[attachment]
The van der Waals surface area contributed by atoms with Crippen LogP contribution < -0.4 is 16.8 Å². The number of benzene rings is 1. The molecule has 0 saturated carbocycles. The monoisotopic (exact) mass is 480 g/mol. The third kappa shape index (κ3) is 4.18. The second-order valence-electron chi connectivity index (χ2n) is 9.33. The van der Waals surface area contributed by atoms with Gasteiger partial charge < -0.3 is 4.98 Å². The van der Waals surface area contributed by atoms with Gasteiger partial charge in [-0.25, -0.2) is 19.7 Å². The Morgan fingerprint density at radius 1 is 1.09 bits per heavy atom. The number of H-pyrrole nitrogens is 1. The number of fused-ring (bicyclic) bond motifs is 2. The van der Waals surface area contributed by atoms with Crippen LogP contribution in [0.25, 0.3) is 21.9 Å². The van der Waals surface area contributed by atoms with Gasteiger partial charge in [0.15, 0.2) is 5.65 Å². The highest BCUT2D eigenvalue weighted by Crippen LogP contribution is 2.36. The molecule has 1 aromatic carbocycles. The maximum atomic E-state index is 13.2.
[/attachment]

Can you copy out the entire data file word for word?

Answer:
The van der Waals surface area contributed by atoms with Crippen LogP contribution < -0.4 is 16.8 Å². The number of benzene rings is 1. The molecule has 0 saturated carbocycles. The monoisotopic (exact) mass is 480 g/mol. The third kappa shape index (κ3) is 4.18. The second-order valence-electron chi connectivity index (χ2n) is 9.33. The van der Waals surface area contributed by atoms with Gasteiger partial charge < -0.3 is 4.98 Å². The van der Waals surface area contributed by atoms with Gasteiger partial charge in [-0.25, -0.2) is 19.7 Å². The Morgan fingerprint density at radius 1 is 1.09 bits per heavy atom. The number of H-pyrrole nitrogens is 1. The number of fused-ring (bicyclic) bond motifs is 2. The van der Waals surface area contributed by atoms with Crippen LogP contribution in [0.25, 0.3) is 21.9 Å². The van der Waals surface area contributed by atoms with Gasteiger partial charge in [0.15, 0.2) is 5.65 Å². The highest BCUT2D eigenvalue weighted by Crippen LogP contribution is 2.36. The molecule has 1 aromatic carbocycles. The maximum atomic E-state index is 13.2.